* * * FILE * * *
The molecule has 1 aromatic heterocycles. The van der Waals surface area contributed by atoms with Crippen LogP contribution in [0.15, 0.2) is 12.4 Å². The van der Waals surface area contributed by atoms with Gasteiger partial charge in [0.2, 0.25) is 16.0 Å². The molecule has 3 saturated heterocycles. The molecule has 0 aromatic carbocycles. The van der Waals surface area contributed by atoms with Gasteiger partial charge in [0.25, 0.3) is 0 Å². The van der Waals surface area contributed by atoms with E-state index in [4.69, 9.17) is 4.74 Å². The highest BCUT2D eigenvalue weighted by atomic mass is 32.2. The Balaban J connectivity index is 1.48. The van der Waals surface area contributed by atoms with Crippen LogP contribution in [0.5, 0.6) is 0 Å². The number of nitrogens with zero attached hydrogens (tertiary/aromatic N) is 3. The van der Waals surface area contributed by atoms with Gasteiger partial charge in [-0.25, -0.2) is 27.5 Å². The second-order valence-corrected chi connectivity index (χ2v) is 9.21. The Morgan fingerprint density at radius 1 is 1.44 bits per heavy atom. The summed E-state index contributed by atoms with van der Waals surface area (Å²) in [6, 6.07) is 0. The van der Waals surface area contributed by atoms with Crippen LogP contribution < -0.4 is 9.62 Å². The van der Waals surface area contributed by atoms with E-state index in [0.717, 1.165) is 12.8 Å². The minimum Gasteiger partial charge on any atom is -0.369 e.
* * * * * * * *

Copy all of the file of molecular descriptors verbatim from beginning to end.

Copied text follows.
The molecule has 1 aromatic heterocycles. The van der Waals surface area contributed by atoms with Crippen LogP contribution in [0.15, 0.2) is 12.4 Å². The van der Waals surface area contributed by atoms with Gasteiger partial charge in [0.2, 0.25) is 16.0 Å². The molecule has 3 saturated heterocycles. The molecule has 0 aromatic carbocycles. The van der Waals surface area contributed by atoms with Gasteiger partial charge in [0.25, 0.3) is 0 Å². The van der Waals surface area contributed by atoms with E-state index in [4.69, 9.17) is 4.74 Å². The highest BCUT2D eigenvalue weighted by atomic mass is 32.2. The Balaban J connectivity index is 1.48. The van der Waals surface area contributed by atoms with Crippen LogP contribution in [0.5, 0.6) is 0 Å². The number of nitrogens with zero attached hydrogens (tertiary/aromatic N) is 3. The van der Waals surface area contributed by atoms with Gasteiger partial charge in [-0.25, -0.2) is 27.5 Å². The second-order valence-corrected chi connectivity index (χ2v) is 9.21. The Morgan fingerprint density at radius 1 is 1.44 bits per heavy atom. The summed E-state index contributed by atoms with van der Waals surface area (Å²) in [6, 6.07) is 0. The van der Waals surface area contributed by atoms with Crippen LogP contribution < -0.4 is 9.62 Å². The van der Waals surface area contributed by atoms with E-state index in [0.717, 1.165) is 12.8 Å². The minimum Gasteiger partial charge on any atom is -0.369 e.